“I get a lot of children writing to me who are lonely. They say, ‘I wish you could be my friend.’ I try and write back very warmly but today it sounds strange saying ‘I will be your friend,’ so I have to be comforting. I’m some fond great-aunty who can be concerned and want to help. I used to write back to every single child but unfortunately that’s not possible now, so I only do with a child who is ill or has written a quirky letter which amuses me.”
Despite having written a full-length novel by the time she was 16, her parents didn’t encourage Wilson’s literary ambitions or any thoughts of university, insisting she study shorthand and typing to ensure employability.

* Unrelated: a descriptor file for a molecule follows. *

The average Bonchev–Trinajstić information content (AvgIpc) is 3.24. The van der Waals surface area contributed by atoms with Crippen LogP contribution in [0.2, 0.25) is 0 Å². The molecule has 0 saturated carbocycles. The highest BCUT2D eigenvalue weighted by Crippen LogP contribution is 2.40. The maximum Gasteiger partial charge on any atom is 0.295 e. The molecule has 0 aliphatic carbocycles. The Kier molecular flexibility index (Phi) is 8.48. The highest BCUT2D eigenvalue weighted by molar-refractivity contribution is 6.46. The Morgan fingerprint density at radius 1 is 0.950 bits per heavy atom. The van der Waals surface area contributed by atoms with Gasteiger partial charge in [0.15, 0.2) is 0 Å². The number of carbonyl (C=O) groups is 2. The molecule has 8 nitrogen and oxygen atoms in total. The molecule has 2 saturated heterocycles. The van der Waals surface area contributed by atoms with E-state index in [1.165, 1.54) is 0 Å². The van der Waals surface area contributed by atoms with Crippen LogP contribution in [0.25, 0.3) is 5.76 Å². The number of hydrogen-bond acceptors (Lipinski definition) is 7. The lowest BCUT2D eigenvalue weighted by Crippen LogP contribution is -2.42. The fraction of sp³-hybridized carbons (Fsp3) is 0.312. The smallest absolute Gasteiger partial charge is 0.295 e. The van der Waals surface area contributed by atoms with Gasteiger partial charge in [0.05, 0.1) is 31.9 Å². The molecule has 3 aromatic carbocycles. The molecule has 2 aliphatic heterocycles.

“They didn’t think I had a hope in hell of ever being published,” she says.
DC Thomson had other ideas and when she answered an advertisement for teenage writers, they published the article she wrote, then when she sent many more, offered her a job working on women’s magazines.
“It was so wonderful to get this chance to be a journalist and I have earned my living as a writer since I was 17,” she says, proudly. “Dundee has changed a lot since the 1960s. There were many more tenements and with the jute mills all up and running, the smell of it, it was my first experience of a large industrial city. I found it extremely exciting. There were my absolute favourite cakes from Fisher and Donaldson, and fish and chips from The Deep Sea. I’ve been back since, and bought some rhubarb pies to take home, but I ate them all on the train.”